"Current practice in most Indian clinics is only to test for E. coli and Shigella if the child's symptoms have not responded to oral rehydration therapy by three days. The usual tests then take a further three days, by which time the disease may have progressed to a very serious stage. Our project has been to design a rapid method to identify these two types of the disease so that doctors can focus treatment immediately on those children who need it, before the damage is done.
"It's often said that, if a medical intervention costs more than US$½ it's not going to be viable in developing countries. Our test is quick, robust and cheap. At a workshop we held recently at Anna University, more than 30 people, ranging from technicians and students to clinical professors, had the opportunity to perform the tests with their own hands and see the results with their own eyes. They were very impressed!"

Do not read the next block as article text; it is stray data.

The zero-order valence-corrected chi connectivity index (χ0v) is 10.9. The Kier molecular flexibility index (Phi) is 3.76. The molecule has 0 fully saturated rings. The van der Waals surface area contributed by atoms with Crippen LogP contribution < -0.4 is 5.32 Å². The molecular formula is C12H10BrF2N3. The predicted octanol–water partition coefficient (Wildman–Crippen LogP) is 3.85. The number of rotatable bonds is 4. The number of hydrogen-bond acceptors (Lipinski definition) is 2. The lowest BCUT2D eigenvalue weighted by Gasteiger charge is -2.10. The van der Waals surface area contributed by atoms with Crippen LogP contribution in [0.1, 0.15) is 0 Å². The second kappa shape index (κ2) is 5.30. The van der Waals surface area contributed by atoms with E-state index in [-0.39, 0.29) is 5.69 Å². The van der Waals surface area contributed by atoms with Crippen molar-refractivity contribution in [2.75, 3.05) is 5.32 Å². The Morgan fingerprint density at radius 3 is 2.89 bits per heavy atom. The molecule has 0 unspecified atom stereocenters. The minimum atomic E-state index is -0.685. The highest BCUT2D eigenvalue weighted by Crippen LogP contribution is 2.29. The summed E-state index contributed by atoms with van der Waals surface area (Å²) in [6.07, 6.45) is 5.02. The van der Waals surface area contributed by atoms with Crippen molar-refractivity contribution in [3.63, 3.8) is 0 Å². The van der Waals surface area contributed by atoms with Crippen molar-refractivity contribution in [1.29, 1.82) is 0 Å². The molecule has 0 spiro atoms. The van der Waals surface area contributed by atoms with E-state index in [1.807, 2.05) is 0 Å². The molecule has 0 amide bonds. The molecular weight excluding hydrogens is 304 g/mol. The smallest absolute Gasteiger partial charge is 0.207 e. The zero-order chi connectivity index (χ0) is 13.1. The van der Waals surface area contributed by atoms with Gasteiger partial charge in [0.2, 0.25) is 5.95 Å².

In the developing world it is not possible on cost grounds to give antibiotics to every child with diarrhoea, and in any case antibiotics would not work in every case. The Leicester test includes the facility to determine antibiotic resistance profiles quickly so that the correct antibiotics can be used.
With basic equipment donated by the EACh-ChilD project, the test is now being piloted in four hospitals in south India, one of which, the Government Children's Hospital in Chennai, is the biggest children's hospital in Asia. Once any further improvements are made following these trials, then Professor William
Source:University of Leicester